BMW i4 M50 and i4 eDrive40 Offer Performance with Electricity

·5 min read
Photo credit: Fabian Kirchbauer
Photo credit: Fabian Kirchbauer
  • BMW will bring two sporty electric sedans to the US early next year.

  • The i4 M50 is the first EV from BMW M GmbH, and is worthy of the M moniker.

  • The i4 eDrive40 is a little more affordable and a little less powerful but still fun to drive.

As the world eases into its transition from internal combustion to electricity, it’s pretty clear that the entry-level EV affordables are all in place. Small, efficient econovolts are everywhere, from the Kia Niro, Hyundai Kona Electric, and Chevy Bolt, to the Nissan Leaf that started it all, to name just a few. There is no shortage of choices for low-buck, practical, if sometimes uninspiring battery electric entry cars. And at the other extreme, there are many all-electric hypercars either already here or coming very soon, ranging from the Rimac Nevera, Pininfarina Battista, and Lotus Evija to hoped-for hypers like the Tesla Roadster, and possible players from Bugatti, Koenigsegg and Lamborghini, to name a few more.

But the soft white underbelly of the market that doesn’t have too many entries yet is right in the middle. You could say that the far more practical sedans and sportbacks like the relatively sedate Polestar 2, Audi e-tron, and number-one-selling Tesla Model 3 fill the role of the mid-sized, mid-priced, sensible family car admirably. Granted, they may not make your socks roll up and down quite as much as you might like, but they do the job and they do it emissions-free.

Photo credit: Fabian Kirchbauer
Photo credit: Fabian Kirchbauer

What’s missing in our broad electric future is a sporty entry right there in the middle, and starting early next year we will have one when the BMW i4 M50 rolls silently into showrooms. That and the less-expensive but only slightly less sporty i4 eDrive40 will inject some seriously lacking sports sedan sensations into the class.

“The i4 M50 is the first fully-electric performance model to come from BMW M GmbH,” the company said. “The i4 blends the functionality and space of the gran coupe design with the instantaneous power delivery of BMW’s latest 5th generation eDrive.”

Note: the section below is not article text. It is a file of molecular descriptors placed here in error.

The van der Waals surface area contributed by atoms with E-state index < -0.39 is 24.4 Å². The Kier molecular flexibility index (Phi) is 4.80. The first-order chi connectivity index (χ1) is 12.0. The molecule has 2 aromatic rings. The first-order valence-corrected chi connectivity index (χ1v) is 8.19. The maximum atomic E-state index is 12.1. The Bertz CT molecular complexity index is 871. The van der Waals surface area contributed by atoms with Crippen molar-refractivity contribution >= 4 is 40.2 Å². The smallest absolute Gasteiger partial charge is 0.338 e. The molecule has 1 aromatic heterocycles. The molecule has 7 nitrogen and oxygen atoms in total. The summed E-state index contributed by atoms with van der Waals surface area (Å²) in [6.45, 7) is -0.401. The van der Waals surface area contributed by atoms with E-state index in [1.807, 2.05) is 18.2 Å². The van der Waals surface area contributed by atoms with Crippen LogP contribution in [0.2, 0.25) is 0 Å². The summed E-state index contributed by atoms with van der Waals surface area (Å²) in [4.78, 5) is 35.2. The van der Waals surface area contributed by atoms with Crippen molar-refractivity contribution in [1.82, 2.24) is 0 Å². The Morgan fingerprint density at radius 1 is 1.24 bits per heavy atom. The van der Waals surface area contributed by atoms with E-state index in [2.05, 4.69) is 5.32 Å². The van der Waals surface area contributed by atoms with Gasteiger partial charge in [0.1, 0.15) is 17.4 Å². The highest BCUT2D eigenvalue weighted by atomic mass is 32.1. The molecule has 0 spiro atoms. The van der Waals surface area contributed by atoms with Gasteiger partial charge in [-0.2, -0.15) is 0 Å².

You might expect power—and torque—delivery in an electric BMW from M GmbH, but the e-carmaker promises that the M handling will be there too, in spades.

“Class-leading driving dynamics and long-distance comfort, elegant design, uncompromising workmanship, cutting-edge user-vehicle interface and advanced infotainment and driving assistance technologies all combine to deliver a zero-emissions BMW worthy of the Ultimate Driving Machine moniker.”

Does it deliver? Are the M50 and the eDrive40 both worthy of the marque’s reputation? And more importantly, will our electric future be fun to drive even in the midsize sedan segment?

Ja to all of the above.

Photo credit: BMW
Photo credit: BMW

The i4 M50 offers peak power bursts in 10-second increments of 536 hp and 586 lb-ft of torque, with a normal output of 469 hp and 538 lb-ft the rest of the time. That’s good for a fairly blistering 0-60 mph time of 3.7 seconds. The M50 gets two electric motors, one on each axle, that combine to imbue the car with all-wheel-drive traction both off the line and all the way up to the car’s 140-mph top speed. The M50 stickers start at $66,895 including delivery.

A step down in price and performance, but with the same exterior and interior is the rear-wheel drive-only i4 eDrive40. It has just one electric motor that powers just the rear wheels with 335 hp and takes 5.5 seconds to get to 60. Pricing for the i4 eDrive40 starts at $56,395, so you’re 10 grand less and almost two seconds slower. Top speed is also 22 mph less, at 118 mph.

Are they worthy contenders in the midsize sports sedan e-market? Yes. I drove an i4 M50 through Bavaria all the way up into the Alps one day and had a great time doing it. The car is comfortable, quiet (duh), and completely competent in corners.

How does it stack up against its midsize sports sedan siblings? The Tesla Model 3 is by far the biggest-selling electric car in America as of the end of the last complete calendar year. And while that does, indeed, have a quick acceleration time of 3.1 seconds 0-60 available, its starting sticker is actually less than the BMW at just $43,190, if I am doing the math right based on Tesla’s weirdly worded and opaque website.

The Audi e-tron is slower than either, taking 5.5 seconds to 60 and starting at around $66,995. The pedantic Polestar 2 offers a 4.5-second 0-60 time in its quicker 408-hp dual-motor configuration and starts at just $45,900 in its single-motor setup, or $49,900 for the twin-motor mil. But its looks are less-inspiring—nothing like the original Polestar coupe, for sure.

The larger point here is that the sports sedan segment, like the hypercar segment of coming EVs, can be fun, downright thrilling even, and BMW will be a major player in it. Now, if we could just make a fun-to-drive subcompact electric car or coupe, then we would really be set. Maybe the Nissan IDx Freeflow and IDx NISMO concepts of 2014, the Honda Urban EV or Sports EV concepts, coming to the US as the e in 2024, the Kia Electric Coupe Concept, or even the Peugeot e-LEGEND concept shown in Paris in 2018? Any—or why not all—of those would work just fine, and guarantee that all segments could have electric cars that will keep the fun in future driving.

Photo credit: Hearst Owned
Photo credit: Hearst Owned
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